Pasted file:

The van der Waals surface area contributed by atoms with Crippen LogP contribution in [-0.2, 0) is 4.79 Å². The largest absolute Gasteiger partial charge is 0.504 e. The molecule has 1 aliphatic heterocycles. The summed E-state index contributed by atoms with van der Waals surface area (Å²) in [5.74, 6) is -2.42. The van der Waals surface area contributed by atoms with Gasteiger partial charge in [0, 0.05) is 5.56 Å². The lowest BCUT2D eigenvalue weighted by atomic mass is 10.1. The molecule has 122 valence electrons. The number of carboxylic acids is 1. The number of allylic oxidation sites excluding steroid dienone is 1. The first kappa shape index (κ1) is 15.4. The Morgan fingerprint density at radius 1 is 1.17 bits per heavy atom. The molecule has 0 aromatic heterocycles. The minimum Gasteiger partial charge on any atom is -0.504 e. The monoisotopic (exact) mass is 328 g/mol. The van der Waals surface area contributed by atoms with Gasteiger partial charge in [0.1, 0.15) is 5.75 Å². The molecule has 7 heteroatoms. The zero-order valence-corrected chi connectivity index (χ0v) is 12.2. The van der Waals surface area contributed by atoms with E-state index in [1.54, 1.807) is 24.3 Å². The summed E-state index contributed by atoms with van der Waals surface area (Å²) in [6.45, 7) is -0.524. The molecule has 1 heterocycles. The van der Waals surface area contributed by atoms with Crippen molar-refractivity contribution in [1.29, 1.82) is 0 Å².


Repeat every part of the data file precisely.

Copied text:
The van der Waals surface area contributed by atoms with Crippen LogP contribution in [-0.2, 0) is 4.79 Å². The largest absolute Gasteiger partial charge is 0.504 e. The molecule has 1 aliphatic heterocycles. The summed E-state index contributed by atoms with van der Waals surface area (Å²) in [5.74, 6) is -2.42. The van der Waals surface area contributed by atoms with Gasteiger partial charge in [0, 0.05) is 5.56 Å². The lowest BCUT2D eigenvalue weighted by atomic mass is 10.1. The molecule has 122 valence electrons. The number of carboxylic acids is 1. The number of allylic oxidation sites excluding steroid dienone is 1. The first kappa shape index (κ1) is 15.4. The Morgan fingerprint density at radius 1 is 1.17 bits per heavy atom. The molecule has 0 aromatic heterocycles. The minimum Gasteiger partial charge on any atom is -0.504 e. The monoisotopic (exact) mass is 328 g/mol. The van der Waals surface area contributed by atoms with Gasteiger partial charge in [0.1, 0.15) is 5.75 Å². The molecule has 7 heteroatoms. The zero-order valence-corrected chi connectivity index (χ0v) is 12.2. The van der Waals surface area contributed by atoms with E-state index in [1.54, 1.807) is 24.3 Å². The summed E-state index contributed by atoms with van der Waals surface area (Å²) in [6.45, 7) is -0.524. The molecule has 1 heterocycles. The van der Waals surface area contributed by atoms with Crippen molar-refractivity contribution in [1.29, 1.82) is 0 Å².